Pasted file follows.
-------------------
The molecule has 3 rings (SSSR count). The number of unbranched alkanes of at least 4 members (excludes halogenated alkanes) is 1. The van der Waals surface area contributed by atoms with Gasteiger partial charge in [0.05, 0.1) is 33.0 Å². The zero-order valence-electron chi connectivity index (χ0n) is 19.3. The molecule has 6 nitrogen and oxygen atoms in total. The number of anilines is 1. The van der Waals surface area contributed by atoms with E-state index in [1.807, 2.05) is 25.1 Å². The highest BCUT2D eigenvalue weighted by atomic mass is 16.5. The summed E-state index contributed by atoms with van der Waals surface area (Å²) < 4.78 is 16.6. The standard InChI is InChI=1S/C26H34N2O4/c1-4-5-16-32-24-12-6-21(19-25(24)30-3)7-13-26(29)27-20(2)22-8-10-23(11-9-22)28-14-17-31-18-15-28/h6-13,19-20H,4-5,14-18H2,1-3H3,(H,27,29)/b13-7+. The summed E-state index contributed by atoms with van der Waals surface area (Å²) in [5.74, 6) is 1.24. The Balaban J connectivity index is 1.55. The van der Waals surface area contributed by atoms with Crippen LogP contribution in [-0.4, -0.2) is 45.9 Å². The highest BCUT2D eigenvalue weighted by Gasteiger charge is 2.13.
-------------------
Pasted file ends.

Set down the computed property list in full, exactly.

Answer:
The molecule has 3 rings (SSSR count). The number of unbranched alkanes of at least 4 members (excludes halogenated alkanes) is 1. The van der Waals surface area contributed by atoms with Gasteiger partial charge in [0.05, 0.1) is 33.0 Å². The zero-order valence-electron chi connectivity index (χ0n) is 19.3. The molecule has 6 nitrogen and oxygen atoms in total. The number of anilines is 1. The van der Waals surface area contributed by atoms with E-state index in [1.807, 2.05) is 25.1 Å². The highest BCUT2D eigenvalue weighted by atomic mass is 16.5. The summed E-state index contributed by atoms with van der Waals surface area (Å²) < 4.78 is 16.6. The standard InChI is InChI=1S/C26H34N2O4/c1-4-5-16-32-24-12-6-21(19-25(24)30-3)7-13-26(29)27-20(2)22-8-10-23(11-9-22)28-14-17-31-18-15-28/h6-13,19-20H,4-5,14-18H2,1-3H3,(H,27,29)/b13-7+. The summed E-state index contributed by atoms with van der Waals surface area (Å²) in [5.74, 6) is 1.24. The Balaban J connectivity index is 1.55. The van der Waals surface area contributed by atoms with Crippen LogP contribution in [-0.4, -0.2) is 45.9 Å². The highest BCUT2D eigenvalue weighted by Gasteiger charge is 2.13.